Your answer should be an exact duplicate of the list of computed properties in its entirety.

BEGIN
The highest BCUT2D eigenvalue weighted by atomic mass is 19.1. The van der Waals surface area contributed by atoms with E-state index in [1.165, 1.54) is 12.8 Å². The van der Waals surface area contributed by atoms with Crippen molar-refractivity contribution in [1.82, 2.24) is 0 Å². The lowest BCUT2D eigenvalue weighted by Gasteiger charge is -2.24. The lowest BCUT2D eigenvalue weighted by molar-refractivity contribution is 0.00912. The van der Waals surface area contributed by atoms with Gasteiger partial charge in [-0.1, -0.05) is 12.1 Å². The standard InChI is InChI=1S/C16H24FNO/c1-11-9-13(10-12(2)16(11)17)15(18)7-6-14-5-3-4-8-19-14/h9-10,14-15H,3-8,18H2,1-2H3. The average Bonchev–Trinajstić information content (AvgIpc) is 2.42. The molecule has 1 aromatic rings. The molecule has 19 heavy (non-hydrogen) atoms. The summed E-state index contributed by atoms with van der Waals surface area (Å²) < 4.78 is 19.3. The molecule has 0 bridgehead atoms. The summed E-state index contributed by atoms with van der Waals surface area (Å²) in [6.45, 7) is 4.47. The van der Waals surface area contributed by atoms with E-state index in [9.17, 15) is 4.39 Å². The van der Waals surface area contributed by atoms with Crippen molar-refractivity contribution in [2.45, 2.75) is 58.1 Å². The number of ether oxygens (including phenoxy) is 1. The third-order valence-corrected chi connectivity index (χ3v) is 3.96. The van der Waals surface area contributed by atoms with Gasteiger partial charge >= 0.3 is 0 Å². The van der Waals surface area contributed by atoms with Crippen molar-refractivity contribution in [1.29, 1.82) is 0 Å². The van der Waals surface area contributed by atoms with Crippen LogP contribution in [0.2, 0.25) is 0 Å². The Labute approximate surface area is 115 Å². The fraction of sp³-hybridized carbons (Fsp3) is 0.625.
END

The highest BCUT2D eigenvalue weighted by atomic mass is 19.1. The van der Waals surface area contributed by atoms with E-state index in [1.165, 1.54) is 12.8 Å². The van der Waals surface area contributed by atoms with Crippen molar-refractivity contribution in [1.82, 2.24) is 0 Å². The lowest BCUT2D eigenvalue weighted by Gasteiger charge is -2.24. The lowest BCUT2D eigenvalue weighted by molar-refractivity contribution is 0.00912. The van der Waals surface area contributed by atoms with Gasteiger partial charge in [-0.1, -0.05) is 12.1 Å². The standard InChI is InChI=1S/C16H24FNO/c1-11-9-13(10-12(2)16(11)17)15(18)7-6-14-5-3-4-8-19-14/h9-10,14-15H,3-8,18H2,1-2H3. The average Bonchev–Trinajstić information content (AvgIpc) is 2.42. The molecule has 1 aromatic rings. The molecule has 19 heavy (non-hydrogen) atoms. The summed E-state index contributed by atoms with van der Waals surface area (Å²) < 4.78 is 19.3. The molecule has 0 bridgehead atoms. The summed E-state index contributed by atoms with van der Waals surface area (Å²) in [6.45, 7) is 4.47. The van der Waals surface area contributed by atoms with E-state index in [9.17, 15) is 4.39 Å². The van der Waals surface area contributed by atoms with Crippen molar-refractivity contribution in [2.45, 2.75) is 58.1 Å². The number of ether oxygens (including phenoxy) is 1. The third-order valence-corrected chi connectivity index (χ3v) is 3.96. The van der Waals surface area contributed by atoms with Gasteiger partial charge >= 0.3 is 0 Å². The van der Waals surface area contributed by atoms with Crippen molar-refractivity contribution in [1.29, 1.82) is 0 Å². The van der Waals surface area contributed by atoms with Crippen LogP contribution in [0.2, 0.25) is 0 Å². The Labute approximate surface area is 115 Å². The fraction of sp³-hybridized carbons (Fsp3) is 0.625.